Subsequent to the initial mineral discoveries, other rich deposits have been found in various places in Botswana. The truth is that communities in these resource areas are no better off than others in a country trying to spread national development equitably across its vast territory. In fact some are visibly deprived and yet they sit in the midst of immense wealth.

Fortunately for us they have not taken up arms as is the case in other countries. As a result of the hard work by the founding fathers of instilling in them the binding values of one nation, something of a working balance, challenges notwithstanding, has been achieved. The pre-eminent American political thinker Francis Fukuyama writes that the challenge of post colonial African societies is to forge a common national identity, including promotion of a single national language to achieve development. Without a common national identity, Fukuyama argues, people then prioritize their ethnic ties over the nation state. In postulating his theory this great scholar compares Tanzania and Kenya, where in the latter, ethnic identities were allowed to override any sense of shared national community whereas in Tanzania they have fared better in terms of building a common national identity.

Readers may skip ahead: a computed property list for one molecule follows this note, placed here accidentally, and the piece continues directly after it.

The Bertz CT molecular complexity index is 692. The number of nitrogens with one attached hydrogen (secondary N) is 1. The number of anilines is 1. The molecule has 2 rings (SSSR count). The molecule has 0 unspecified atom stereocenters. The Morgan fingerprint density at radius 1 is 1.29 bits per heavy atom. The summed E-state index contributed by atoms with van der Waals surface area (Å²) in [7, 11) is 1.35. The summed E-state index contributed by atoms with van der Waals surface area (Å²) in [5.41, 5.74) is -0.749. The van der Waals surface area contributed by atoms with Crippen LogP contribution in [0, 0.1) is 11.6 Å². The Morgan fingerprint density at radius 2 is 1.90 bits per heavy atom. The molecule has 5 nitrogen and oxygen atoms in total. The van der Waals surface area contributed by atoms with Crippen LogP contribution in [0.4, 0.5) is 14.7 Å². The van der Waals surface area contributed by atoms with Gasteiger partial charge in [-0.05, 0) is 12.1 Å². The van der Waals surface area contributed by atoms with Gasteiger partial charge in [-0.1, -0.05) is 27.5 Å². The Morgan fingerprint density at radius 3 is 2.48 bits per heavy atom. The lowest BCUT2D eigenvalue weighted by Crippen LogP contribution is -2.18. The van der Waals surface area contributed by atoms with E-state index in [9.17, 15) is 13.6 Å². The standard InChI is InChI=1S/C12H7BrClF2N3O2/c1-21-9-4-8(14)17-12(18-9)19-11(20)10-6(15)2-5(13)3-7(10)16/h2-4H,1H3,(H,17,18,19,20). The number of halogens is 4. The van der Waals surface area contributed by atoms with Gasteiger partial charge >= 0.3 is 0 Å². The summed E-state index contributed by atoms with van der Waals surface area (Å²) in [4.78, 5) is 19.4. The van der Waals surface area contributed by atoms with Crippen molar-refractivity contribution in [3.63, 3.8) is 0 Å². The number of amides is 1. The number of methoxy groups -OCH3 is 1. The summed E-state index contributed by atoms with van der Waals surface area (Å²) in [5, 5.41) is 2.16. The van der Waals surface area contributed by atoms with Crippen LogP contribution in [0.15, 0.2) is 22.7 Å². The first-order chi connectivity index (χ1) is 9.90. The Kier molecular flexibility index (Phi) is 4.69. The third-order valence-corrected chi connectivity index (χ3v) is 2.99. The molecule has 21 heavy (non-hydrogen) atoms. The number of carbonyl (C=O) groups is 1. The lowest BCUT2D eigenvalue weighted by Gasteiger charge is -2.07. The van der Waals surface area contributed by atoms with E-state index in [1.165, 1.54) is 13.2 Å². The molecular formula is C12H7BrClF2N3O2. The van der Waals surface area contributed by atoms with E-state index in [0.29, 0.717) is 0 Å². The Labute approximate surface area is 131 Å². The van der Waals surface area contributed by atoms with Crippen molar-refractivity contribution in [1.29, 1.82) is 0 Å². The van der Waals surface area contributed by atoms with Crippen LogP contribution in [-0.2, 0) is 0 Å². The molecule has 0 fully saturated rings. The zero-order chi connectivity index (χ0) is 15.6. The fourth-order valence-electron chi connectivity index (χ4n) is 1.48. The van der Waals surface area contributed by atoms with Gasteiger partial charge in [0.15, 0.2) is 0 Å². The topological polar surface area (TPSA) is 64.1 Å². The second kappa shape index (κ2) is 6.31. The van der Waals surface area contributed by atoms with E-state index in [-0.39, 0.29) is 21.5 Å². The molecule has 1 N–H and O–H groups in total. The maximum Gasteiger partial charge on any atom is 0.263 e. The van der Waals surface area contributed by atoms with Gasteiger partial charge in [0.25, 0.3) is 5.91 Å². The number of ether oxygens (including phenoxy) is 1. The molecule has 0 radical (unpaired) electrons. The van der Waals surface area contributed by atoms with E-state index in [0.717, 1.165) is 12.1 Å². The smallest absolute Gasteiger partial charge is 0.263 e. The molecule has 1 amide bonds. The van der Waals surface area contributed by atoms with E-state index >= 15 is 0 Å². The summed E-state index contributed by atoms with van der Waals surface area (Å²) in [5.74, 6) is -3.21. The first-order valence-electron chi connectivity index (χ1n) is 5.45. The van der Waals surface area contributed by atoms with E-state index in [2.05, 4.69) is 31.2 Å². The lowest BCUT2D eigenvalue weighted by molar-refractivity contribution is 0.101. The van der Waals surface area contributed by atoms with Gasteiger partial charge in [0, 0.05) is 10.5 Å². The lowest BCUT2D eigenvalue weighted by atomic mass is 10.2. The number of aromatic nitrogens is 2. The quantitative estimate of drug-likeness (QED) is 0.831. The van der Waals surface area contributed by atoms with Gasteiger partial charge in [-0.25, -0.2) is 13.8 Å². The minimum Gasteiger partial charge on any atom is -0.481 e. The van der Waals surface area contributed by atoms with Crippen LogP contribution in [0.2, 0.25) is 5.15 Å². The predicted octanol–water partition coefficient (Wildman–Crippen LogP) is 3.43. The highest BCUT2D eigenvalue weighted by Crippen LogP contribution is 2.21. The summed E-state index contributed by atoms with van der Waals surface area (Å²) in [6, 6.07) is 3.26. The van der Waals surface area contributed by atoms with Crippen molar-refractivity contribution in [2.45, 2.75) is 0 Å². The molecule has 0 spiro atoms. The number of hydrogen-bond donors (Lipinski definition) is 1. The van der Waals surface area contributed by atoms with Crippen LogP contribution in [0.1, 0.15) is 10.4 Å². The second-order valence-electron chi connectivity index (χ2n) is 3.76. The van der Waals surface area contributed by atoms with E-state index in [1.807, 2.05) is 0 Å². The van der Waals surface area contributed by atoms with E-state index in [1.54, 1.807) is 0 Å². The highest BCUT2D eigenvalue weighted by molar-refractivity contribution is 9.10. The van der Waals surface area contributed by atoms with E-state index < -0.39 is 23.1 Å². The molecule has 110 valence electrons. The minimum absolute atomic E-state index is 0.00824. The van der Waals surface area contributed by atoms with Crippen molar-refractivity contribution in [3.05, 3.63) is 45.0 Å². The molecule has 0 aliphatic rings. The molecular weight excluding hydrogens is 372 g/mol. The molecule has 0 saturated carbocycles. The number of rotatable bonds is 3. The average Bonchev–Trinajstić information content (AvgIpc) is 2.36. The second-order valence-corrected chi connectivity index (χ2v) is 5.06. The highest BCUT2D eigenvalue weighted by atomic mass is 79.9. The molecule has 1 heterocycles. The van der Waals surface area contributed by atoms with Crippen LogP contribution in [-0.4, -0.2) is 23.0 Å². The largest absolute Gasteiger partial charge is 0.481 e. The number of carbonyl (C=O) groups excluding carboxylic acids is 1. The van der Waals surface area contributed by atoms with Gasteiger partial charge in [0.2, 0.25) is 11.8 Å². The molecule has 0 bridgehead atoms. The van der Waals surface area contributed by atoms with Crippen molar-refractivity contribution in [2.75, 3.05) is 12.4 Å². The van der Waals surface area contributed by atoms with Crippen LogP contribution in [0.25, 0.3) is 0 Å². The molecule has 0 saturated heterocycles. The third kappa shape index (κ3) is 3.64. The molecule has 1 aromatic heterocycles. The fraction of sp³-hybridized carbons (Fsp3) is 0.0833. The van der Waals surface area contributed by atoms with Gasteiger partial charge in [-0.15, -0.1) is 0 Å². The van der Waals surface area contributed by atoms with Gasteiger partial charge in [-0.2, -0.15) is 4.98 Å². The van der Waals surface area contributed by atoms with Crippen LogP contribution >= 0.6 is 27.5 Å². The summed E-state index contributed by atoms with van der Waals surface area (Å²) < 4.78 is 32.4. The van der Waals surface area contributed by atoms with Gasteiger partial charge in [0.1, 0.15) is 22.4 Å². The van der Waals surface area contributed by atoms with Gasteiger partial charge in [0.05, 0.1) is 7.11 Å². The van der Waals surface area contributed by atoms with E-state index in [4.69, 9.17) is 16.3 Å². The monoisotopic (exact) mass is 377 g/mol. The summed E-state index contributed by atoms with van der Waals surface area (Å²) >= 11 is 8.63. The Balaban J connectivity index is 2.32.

Hence in my whole life I have thought and behaved true to the tenets of a common identity as a nationalist Motswana because I know no other way of thinking about my country and fellow citizens. Now as a consequence of the land quota prospect, the nationalist in me is suffering a crisis of identity. I now find myself pondering; oh others are now thinking of their villages on the subject of a national resource like land; likewise shouldn’t I be thinking of my grandmother’s village and address her poverty through a quota from the copper nickel revenues generated from her old masimo? I am pondering the taboo question; why can’t her community be like Bafokeng in South Africa who enjoy all kinds of benefits from their minerals, to the exclusion of their fellow South Africans? I have been a critic of the Bafokeng model because to me they constitute a village that is bigger than the Republic. With the land quota, there will be others here who agitate for the Bafokeng model when it comes to their natural resources such as water, coal and diamonds. In other words, we will return to the tribal village affiliation of pre-independence Bechuanaland instead of consolidating the republic, which when intact and united presents better and more opportunities for us all. Are we prepared as a country to jettison our founding covenant of a nation united for a short term goal?